As someone in the United States who has chosen to take the route of self employment, taxes are assessed at double the rate of regular wage earners. It seems unfair, but the IRS usually collects taxes from both employee’s wages and the employer, so they feel justified in treating you as both, as far as the accounting goes every April 15th.
These payments are estimated against the amount of self employment tax you think you’ll owe at the end of the year. You can make that estimation by making something of a dry run through your taxes before the first quarter filing date. Just fill out the duplicate from last year’s form and quadruple the numbers you have thus far.
Assuming you’ll want to take itemized deductions, you are able to take a great many deductions (with receipts) being something like half a business as far as the self employment tax is concerned. If you know there’ll be large business expense sometime in the year figure that in, too. If you owe tax, the IRS requires that you pay your self employment tax in quarterly installments every three months.
Since the expense of the double-taxation is often more than offset by major deductions during the start-up and expansion phases of a new business venture, you may not estimate that you owe anything. In that case, you don’t have to send any money in. Unless you’re likely to be audited, if it seems close, you don’t have to worry about the quarterly payments. Your accountant will likely have a margin of error he or she works with in such cases.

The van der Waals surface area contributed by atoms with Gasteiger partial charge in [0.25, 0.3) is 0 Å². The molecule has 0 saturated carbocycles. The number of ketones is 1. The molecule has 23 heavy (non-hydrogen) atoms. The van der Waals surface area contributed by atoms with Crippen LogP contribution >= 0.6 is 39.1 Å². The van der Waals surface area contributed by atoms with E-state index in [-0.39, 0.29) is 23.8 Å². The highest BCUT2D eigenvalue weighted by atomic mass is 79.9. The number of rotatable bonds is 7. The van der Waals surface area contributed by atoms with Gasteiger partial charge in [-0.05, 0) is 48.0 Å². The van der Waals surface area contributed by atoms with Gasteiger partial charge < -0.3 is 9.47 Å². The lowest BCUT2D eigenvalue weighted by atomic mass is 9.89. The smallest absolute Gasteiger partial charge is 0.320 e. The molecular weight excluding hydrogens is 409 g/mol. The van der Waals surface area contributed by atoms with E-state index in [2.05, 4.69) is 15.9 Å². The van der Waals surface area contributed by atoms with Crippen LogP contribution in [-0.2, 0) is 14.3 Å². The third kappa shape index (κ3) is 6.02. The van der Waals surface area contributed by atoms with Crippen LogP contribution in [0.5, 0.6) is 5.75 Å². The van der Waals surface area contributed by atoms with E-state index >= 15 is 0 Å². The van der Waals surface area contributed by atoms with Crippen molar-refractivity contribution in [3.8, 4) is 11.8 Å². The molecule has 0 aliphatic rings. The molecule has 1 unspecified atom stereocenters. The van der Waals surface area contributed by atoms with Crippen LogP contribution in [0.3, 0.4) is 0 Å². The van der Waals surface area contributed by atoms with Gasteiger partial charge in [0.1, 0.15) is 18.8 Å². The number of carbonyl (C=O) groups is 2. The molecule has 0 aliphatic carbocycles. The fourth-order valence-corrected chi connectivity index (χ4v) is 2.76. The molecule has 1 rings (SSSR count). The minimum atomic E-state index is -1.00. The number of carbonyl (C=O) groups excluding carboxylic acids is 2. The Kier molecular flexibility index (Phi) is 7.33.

That said, you only have to file once per year. The specific type of form you need to file differs by how your company is organized, if you have employees, the places you do business, and a seemingly endless number of minor factors depending upon the nature of your work. If the answer doesn’t seem very clear from your first perusal of the IRS website, you might do well to talk to an accountant, preferably one who specializes in self employment tax issues.
You no longer have to file as self-employed when you incorporate your business, though it depends upon the nature of your involvement in the incorporation and how it was set-up, as well as how it is currently being run. If you serve as the chairperson or executive officer of a full corporation or a limited liability corporation (LLC), you may still be required to file forms for self employment. Tax laws sometimes require a bit of a judgment call that is further complicated when large sums of money are involved, so again, calling an accountant is often a good way to save as much as 7% of your gross income from taxation.
Most people who are self employed that turn a profit pay estimated self employment tax each quarter, assuming they’ll turn a profit.